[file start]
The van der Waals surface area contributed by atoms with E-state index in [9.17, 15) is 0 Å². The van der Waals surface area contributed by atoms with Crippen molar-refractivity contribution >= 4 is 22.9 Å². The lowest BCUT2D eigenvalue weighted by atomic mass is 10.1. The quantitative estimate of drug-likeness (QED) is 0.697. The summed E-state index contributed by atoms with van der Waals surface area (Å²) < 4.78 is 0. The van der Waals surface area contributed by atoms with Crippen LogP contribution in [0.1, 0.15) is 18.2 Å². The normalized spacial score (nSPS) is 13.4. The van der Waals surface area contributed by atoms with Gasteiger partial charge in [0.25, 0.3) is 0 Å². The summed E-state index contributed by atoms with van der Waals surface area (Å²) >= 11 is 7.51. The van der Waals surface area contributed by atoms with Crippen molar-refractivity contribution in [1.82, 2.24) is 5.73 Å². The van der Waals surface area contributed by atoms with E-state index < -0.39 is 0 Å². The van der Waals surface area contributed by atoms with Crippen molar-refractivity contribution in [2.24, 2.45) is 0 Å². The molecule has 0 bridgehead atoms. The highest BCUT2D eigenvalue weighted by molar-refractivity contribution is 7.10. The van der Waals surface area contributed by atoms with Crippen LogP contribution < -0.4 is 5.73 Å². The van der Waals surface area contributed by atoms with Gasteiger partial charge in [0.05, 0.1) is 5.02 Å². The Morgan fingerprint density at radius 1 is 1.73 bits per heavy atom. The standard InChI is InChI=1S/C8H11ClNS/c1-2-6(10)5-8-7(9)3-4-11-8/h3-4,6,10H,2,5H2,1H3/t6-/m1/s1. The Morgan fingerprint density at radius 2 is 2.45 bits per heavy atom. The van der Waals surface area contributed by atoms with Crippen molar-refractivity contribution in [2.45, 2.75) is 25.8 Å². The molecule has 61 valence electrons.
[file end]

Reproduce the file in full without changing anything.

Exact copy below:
The van der Waals surface area contributed by atoms with E-state index in [9.17, 15) is 0 Å². The van der Waals surface area contributed by atoms with Crippen molar-refractivity contribution >= 4 is 22.9 Å². The lowest BCUT2D eigenvalue weighted by atomic mass is 10.1. The quantitative estimate of drug-likeness (QED) is 0.697. The summed E-state index contributed by atoms with van der Waals surface area (Å²) < 4.78 is 0. The van der Waals surface area contributed by atoms with Crippen LogP contribution in [0.1, 0.15) is 18.2 Å². The normalized spacial score (nSPS) is 13.4. The van der Waals surface area contributed by atoms with Gasteiger partial charge in [0.25, 0.3) is 0 Å². The summed E-state index contributed by atoms with van der Waals surface area (Å²) >= 11 is 7.51. The van der Waals surface area contributed by atoms with Crippen molar-refractivity contribution in [1.82, 2.24) is 5.73 Å². The van der Waals surface area contributed by atoms with E-state index < -0.39 is 0 Å². The van der Waals surface area contributed by atoms with Crippen molar-refractivity contribution in [2.24, 2.45) is 0 Å². The molecule has 0 bridgehead atoms. The highest BCUT2D eigenvalue weighted by molar-refractivity contribution is 7.10. The van der Waals surface area contributed by atoms with Crippen LogP contribution < -0.4 is 5.73 Å². The van der Waals surface area contributed by atoms with Gasteiger partial charge in [0.05, 0.1) is 5.02 Å². The Morgan fingerprint density at radius 1 is 1.73 bits per heavy atom. The standard InChI is InChI=1S/C8H11ClNS/c1-2-6(10)5-8-7(9)3-4-11-8/h3-4,6,10H,2,5H2,1H3/t6-/m1/s1. The Morgan fingerprint density at radius 2 is 2.45 bits per heavy atom. The van der Waals surface area contributed by atoms with Crippen molar-refractivity contribution in [2.45, 2.75) is 25.8 Å². The molecule has 61 valence electrons.